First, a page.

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It is easy to ignore these details when they do not affect you, easy to smile and create distance when it is someone else’s problem. Stories about voter intimidation and those emboldened to insult and attack Asian Americans, Muslim Americans, and other Americans of color come quickly. This vote feels like a referendum on who gets to belong, who must stay out in the cold.

But this is my home. I should not have to fight to belong.

Now what am I going to tell my son?

Frances Kai-Hwa Wang and her son at City Hall after casting her ballot on Election Day. Photo by Frances Kai-Hwa Wang

Wednesday morning before school, Little Brother’s first bright-eyed question was, “Who won the election?”

At first he thought I was joking.

Unsure of what to say next, I gave Little Brother a hug, and the words somehow tumbled out of my mouth, as much for me as for him.

“We choose to be good people," I said. "We look out for our friends. We develop our values so we stand strong in what we believe.”

The election results cut at the fabric of all that I believe: Work hard. Study harder. Tell the truth. Honor your commitments and be as good as your word. Be kind and gracious. Be respectful and fair. Include everybody. Education and character are everything.

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As our immigrant parents and grandparents knew, education and character are the only things no one can take from you.

These are the things I teach my children, even as I teach them how to negotiate histories and systems of power.

As the day after Election Day progressed, I received emails from the university, the public schools, civil rights advocacy organizations, even my financial planner. Messages of solidarity, commitments to diversity. A candlelight vigil scheduled on campus for Wednesday night. Take care of each other.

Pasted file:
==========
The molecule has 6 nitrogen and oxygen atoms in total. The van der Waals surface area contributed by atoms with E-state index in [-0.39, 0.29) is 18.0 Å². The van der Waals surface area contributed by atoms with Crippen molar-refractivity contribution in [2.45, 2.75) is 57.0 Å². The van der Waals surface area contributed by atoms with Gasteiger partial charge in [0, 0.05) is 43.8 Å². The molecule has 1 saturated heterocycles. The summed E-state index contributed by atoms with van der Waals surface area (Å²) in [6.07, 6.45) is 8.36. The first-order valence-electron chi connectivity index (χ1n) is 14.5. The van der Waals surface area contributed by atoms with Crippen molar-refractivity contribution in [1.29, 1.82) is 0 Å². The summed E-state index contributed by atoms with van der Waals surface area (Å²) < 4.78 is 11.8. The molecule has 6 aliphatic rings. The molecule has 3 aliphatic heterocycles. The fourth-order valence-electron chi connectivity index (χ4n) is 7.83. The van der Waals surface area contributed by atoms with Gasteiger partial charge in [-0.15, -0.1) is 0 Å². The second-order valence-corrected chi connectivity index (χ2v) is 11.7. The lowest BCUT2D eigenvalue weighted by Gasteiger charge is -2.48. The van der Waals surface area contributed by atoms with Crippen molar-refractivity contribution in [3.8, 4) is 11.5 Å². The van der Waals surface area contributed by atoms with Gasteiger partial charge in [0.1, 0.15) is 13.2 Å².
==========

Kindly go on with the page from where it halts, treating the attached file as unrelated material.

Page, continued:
Voices: Who Is Vincent Chin? 3:05

On Thursday, my class at the university is scheduled to discuss a film about the 1982 case of Vincent Chin, a 27-year-old Chinese-American man killed on the eve of his wedding after being struck in the head with a baseball bat by a white man who seemingly blamed the Japanese for the auto industry’s economic woes. Ronald Ebens pleaded guilty to manslaughter, was fined $3,000, and never spent a night in jail.

Ebens lives in Nevada now, still avoiding a financial judgment against him. A pivotal case in Asian-American history, I have taught this story so many times, each time hoping that it will finally become irrelevant.

For college students, 1982 is ancient history, before they were born, but today the story of Vincent Chin gains a new urgency, and I am afraid.

So I will tell my students what I told my son, what I tell myself, how we keep moving forward:

We choose to be good people. We look out for our friends. We develop our values so we stand strong in what we believe.